Unsung Hero

“Now listen my children and you will hear”

Henry Wadsworth Longfellow

This isn’t about the midnight ride of Paul Revere or even about the ride of Jack Jouett. To learn about the ride of another unsung hero of the Revolution, read on!

On that spring night in 1781, it was dark and stormy. The occasional flashes of lightning illuminated the horse and rider as they raced through the darkness. A few hours before, the rider, Jesse Thomas, had been resting at his home, Royal Oaks, in Cumberland County. He was recuperating from a wound received at the Battle of Cowpens. Suddenly, an unexpected visitor arrived. The man was an escaped prisoner of war and he told Jesse that Cornwallis had dispatched two regiments of redcoats. One, under the command of Colonel Tarleton, was heading to Charlottesville to capture Thomas Jefferson and other members of the Legislature whose members had fled Williamsburg thinking they’d be safe in Charlottesville. The other, under the command of Colonel Simcoe, was headed to Point of Fork to capture the arsenal there.

Point of Fork, situated at the confluence of the James and Rivanna rivers, was under command of Baron von Steuben and housed a storehouse of weapons, ammunition, and other supplies vital to the war effort.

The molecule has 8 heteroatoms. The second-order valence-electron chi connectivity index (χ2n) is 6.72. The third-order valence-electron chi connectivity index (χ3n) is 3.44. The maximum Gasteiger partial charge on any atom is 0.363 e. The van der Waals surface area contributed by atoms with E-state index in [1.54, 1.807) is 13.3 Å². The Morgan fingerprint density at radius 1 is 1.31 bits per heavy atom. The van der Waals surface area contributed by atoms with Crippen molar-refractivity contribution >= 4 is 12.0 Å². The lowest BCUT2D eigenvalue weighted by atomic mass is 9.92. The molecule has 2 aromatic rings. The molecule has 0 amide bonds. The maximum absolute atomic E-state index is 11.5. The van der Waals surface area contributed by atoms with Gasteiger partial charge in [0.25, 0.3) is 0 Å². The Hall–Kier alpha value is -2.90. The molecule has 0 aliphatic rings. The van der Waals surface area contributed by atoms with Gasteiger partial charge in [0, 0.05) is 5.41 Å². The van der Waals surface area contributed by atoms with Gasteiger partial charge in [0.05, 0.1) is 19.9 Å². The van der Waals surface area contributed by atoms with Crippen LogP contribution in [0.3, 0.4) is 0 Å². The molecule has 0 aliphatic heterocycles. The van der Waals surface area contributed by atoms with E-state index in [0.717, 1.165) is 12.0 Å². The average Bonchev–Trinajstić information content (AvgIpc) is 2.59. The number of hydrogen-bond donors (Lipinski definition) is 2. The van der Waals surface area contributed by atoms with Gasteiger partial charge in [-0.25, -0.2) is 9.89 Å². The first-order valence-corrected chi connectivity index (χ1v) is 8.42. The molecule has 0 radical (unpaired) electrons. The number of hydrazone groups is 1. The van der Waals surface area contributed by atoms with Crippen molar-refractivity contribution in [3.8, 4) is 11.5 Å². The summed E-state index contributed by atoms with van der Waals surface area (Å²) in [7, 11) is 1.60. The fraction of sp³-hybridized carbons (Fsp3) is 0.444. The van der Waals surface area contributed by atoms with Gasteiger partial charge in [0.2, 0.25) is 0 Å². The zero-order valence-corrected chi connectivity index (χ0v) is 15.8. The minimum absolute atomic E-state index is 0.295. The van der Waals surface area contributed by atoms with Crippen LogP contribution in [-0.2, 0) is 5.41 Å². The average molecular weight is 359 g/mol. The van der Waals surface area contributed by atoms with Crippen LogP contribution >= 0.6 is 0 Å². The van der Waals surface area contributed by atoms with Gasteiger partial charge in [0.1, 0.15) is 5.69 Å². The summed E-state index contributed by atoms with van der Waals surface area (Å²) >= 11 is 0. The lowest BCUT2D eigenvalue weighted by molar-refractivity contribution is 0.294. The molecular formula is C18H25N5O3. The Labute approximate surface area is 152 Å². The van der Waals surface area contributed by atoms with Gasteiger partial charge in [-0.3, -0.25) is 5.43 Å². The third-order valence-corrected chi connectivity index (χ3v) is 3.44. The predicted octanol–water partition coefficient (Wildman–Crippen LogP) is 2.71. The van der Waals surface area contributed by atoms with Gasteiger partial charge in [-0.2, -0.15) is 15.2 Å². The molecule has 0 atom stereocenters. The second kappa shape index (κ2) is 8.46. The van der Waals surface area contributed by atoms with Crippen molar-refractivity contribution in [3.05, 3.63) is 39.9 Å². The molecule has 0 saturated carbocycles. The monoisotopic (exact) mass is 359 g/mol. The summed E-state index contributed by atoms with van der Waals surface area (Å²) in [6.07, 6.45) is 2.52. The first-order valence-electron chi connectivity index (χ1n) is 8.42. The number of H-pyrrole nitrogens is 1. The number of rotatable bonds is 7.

The rider crouched low over the brown mane of Fearnaught, his gallant steed, as they made their way towards the James River. The large chestnut stood 16 hands high and was as swift as an antelope. Reaching the river, they found it in flood. There were no bridges and the ferry was out. Leaning low over the horse’s neck, he ordered “cross over.” Without hesitation – and living up to his name – the horse plunged into the raging water and, with powerful strokes, carried his rider to the other shore. They then raced to von Steuben’s camp and warned him of the approaching danger.

Von Steuben and his troops were able to transport their stores across the James River. They also dropped artillery pieces into the river to recover later.

Jesse Thomas and Fearnaught helped to foil Simcoe’s plans and helped to hasten victory for the emerging nation that would become known as the United States of America.

(This information came from an article in the Kansas City Times December 9, 1948)

Bill Jones – Fluvanna County Historical Society